FCA Proposes Changes to Multi-Occupancy Buildings Insurance

The Financial Conduct Authority (FCA) has published a review and consultation paper proposing changes to better protect leaseholders and offer fair value.

The review identified significant shortcomings in the work carried out by some brokers as well as a substantial rise in commissions paid to third parties, including property managing agents and freeholders. On average, the commissions paid to brokers per policy rose by 46% over the review period, with little evidence to suggest any value to justify these payments. In addition,16 of the firms sampled – which account for 35% of the market- did not provide sufficient evidence that they consistently offered fair value. In many cases, these issues with were a result of a lack of assessment, analysis of costs, as well as inadequate scrutiny of the commission paid.

What are the proposed changes?

Following the review, the FCA expects brokers to immediately cease payments to third parties unless they have appropriate justification and evidence for doing so in line with the regulator’s rules on fair value. The FCA will also be taking appropriate action where firms have shown significant weaknesses in meeting their regulatory obligations, as Sheldon Mills, Executive Director of Consumers and Competition, states:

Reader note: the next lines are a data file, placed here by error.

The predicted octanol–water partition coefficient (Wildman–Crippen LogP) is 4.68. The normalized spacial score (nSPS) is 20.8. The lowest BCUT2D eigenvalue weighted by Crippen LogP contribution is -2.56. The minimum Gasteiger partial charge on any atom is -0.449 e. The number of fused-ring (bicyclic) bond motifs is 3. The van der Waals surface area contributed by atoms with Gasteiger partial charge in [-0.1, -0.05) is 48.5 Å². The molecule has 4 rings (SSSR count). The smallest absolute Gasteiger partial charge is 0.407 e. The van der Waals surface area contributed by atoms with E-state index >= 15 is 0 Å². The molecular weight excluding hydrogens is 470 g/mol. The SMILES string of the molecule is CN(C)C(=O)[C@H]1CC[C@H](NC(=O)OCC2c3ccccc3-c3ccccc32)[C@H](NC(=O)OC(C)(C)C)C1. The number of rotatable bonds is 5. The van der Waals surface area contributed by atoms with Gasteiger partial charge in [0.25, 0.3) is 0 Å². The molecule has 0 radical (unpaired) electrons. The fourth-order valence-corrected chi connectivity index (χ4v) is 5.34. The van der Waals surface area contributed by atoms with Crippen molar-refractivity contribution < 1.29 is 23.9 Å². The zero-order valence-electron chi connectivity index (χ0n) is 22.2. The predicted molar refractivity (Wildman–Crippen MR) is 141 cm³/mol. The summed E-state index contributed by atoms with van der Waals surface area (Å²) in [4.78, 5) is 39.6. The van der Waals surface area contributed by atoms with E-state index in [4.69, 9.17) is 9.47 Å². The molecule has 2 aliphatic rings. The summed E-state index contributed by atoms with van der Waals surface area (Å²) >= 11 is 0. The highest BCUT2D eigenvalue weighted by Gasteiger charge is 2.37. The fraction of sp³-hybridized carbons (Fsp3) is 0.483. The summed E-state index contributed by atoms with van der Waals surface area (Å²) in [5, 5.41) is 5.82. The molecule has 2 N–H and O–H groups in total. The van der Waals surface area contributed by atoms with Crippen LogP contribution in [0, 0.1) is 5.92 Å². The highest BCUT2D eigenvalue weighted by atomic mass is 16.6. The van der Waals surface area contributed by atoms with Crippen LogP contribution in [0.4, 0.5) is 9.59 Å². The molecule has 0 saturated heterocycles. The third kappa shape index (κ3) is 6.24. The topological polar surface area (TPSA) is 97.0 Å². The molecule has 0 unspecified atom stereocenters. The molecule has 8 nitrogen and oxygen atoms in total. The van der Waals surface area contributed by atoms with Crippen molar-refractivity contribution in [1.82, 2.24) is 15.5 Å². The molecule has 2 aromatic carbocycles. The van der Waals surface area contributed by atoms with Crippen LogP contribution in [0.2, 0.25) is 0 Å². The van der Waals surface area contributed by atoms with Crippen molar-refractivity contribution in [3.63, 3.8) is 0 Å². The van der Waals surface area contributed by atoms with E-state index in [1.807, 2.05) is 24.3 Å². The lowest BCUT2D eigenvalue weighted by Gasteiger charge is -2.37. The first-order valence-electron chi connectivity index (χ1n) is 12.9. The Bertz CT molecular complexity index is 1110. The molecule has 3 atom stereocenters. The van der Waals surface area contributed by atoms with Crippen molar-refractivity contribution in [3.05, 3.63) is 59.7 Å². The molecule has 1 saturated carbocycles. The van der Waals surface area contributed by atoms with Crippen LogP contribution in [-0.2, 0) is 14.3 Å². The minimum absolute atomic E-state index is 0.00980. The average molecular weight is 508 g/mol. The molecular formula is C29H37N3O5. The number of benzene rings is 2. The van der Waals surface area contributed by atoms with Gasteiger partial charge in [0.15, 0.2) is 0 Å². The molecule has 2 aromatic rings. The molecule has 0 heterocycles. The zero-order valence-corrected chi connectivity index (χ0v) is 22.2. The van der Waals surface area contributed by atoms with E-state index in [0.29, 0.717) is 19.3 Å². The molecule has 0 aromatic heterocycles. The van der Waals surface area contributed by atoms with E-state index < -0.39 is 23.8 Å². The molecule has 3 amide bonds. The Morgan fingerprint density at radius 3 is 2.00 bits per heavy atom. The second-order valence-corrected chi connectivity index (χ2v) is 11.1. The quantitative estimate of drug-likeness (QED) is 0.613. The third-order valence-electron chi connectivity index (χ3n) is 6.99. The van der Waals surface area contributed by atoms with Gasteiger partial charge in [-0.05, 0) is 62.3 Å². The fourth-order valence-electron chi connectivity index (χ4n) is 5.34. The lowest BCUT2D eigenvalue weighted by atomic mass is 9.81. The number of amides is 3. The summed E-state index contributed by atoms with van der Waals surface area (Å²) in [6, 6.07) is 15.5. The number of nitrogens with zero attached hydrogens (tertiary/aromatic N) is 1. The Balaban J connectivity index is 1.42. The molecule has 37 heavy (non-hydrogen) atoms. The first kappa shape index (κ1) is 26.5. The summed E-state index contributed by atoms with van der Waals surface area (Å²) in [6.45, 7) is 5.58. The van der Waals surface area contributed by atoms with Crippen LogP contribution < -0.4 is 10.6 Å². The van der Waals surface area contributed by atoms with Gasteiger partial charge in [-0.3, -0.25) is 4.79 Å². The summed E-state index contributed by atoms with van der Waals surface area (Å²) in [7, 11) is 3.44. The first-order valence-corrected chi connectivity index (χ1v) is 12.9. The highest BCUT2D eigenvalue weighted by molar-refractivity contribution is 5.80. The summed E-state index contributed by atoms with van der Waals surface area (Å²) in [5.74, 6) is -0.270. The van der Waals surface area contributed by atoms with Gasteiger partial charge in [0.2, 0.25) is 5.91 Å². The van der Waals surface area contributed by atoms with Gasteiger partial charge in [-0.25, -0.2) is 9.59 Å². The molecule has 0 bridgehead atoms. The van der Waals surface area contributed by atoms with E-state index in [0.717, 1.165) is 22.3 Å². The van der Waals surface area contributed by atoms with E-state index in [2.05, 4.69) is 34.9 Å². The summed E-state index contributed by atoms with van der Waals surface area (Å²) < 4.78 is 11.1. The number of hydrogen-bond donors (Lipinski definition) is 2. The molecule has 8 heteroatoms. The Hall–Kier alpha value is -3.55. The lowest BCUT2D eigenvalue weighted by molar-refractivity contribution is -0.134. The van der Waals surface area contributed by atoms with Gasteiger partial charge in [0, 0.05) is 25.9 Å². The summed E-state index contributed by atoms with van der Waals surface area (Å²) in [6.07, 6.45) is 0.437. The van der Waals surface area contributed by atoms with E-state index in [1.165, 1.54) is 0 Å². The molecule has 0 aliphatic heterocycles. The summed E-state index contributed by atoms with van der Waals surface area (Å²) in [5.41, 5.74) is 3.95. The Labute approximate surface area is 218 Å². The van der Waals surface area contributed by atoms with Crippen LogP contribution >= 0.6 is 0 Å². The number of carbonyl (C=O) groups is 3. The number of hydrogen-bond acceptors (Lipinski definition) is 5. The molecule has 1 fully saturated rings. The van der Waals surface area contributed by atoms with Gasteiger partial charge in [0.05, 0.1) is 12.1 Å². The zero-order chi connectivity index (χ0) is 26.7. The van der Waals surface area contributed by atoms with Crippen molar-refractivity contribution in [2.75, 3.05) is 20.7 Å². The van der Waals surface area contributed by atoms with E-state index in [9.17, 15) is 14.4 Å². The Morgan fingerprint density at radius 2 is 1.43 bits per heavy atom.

“We want to give leaseholders more rights and the information they need to exercise them. Importantly, under our proposals those selling multi-occupancy insurance will have to act in leaseholders’ best interests.”

“We are taking action against these practices, and we won’t hesitate to take further action if brokers don’t comply with our rules.”

Under the proposals, leaseholders would be defined as “customers of buildings insurance”. The rule changes would explicitly require insurance firms to act in leaseholders’ best interests. This would also include barring firms from recommending a policy based on commission or remuneration levels. Insurers and brokers would also need to provide more information about insurance policies to leaseholders, including detail of any commission paid.

In addition to these changes, the Department for Levelling Up, Housing and Communities (DLUHC) also announced their own intentions to ban payment or sharing of commissions with property managing agents, landlords and freeholders.  The FCA has also stated that they will be working with the DLUHC to ensure this is done effectively and consistently alongside its own rules, which are subject to change if needed.

What are the next steps?

The FCA have stated that they see no evidence for any additional specific rules around broker remuneration beyond those proposed in the consultation paper and already in place under PROD, and under the new Consumer Duty upon its implementation. Instead, focus is drawn towards firms ensuring they are meeting existing rules, including PROD rules introduced back in 2021.


About the author

Jessica joined RWA in 2018, having graduated with a First Class Honours degree in Film Studies. Her role as a content designer involves developing new and engaging e-learning modules as well as assisting in the creation of articles for Insight. 

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